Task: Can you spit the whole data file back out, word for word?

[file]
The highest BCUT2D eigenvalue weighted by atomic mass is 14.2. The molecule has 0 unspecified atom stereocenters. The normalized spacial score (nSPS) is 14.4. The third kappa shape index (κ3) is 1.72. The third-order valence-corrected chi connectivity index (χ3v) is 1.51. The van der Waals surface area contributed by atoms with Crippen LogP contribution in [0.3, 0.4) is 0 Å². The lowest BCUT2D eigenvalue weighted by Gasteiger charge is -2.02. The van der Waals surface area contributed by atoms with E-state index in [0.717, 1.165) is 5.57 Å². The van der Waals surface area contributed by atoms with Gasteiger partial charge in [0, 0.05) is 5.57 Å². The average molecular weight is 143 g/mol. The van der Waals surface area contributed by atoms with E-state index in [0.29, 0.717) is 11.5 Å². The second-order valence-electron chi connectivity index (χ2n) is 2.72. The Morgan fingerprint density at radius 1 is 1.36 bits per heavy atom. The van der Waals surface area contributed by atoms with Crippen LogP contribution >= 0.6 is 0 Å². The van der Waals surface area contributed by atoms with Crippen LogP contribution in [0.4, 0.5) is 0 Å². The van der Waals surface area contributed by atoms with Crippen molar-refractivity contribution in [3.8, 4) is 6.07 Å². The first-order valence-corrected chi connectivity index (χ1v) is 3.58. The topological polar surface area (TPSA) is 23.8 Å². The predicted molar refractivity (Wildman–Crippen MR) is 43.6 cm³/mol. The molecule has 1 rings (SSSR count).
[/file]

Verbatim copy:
The highest BCUT2D eigenvalue weighted by atomic mass is 14.2. The molecule has 0 unspecified atom stereocenters. The normalized spacial score (nSPS) is 14.4. The third kappa shape index (κ3) is 1.72. The third-order valence-corrected chi connectivity index (χ3v) is 1.51. The van der Waals surface area contributed by atoms with Crippen LogP contribution in [0.3, 0.4) is 0 Å². The lowest BCUT2D eigenvalue weighted by Gasteiger charge is -2.02. The van der Waals surface area contributed by atoms with E-state index in [0.717, 1.165) is 5.57 Å². The van der Waals surface area contributed by atoms with Gasteiger partial charge in [0, 0.05) is 5.57 Å². The average molecular weight is 143 g/mol. The van der Waals surface area contributed by atoms with E-state index in [0.29, 0.717) is 11.5 Å². The second-order valence-electron chi connectivity index (χ2n) is 2.72. The Morgan fingerprint density at radius 1 is 1.36 bits per heavy atom. The van der Waals surface area contributed by atoms with Crippen LogP contribution >= 0.6 is 0 Å². The van der Waals surface area contributed by atoms with Crippen LogP contribution in [0.4, 0.5) is 0 Å². The van der Waals surface area contributed by atoms with Crippen molar-refractivity contribution in [3.8, 4) is 6.07 Å². The first-order valence-corrected chi connectivity index (χ1v) is 3.58. The topological polar surface area (TPSA) is 23.8 Å². The predicted molar refractivity (Wildman–Crippen MR) is 43.6 cm³/mol. The molecule has 1 rings (SSSR count).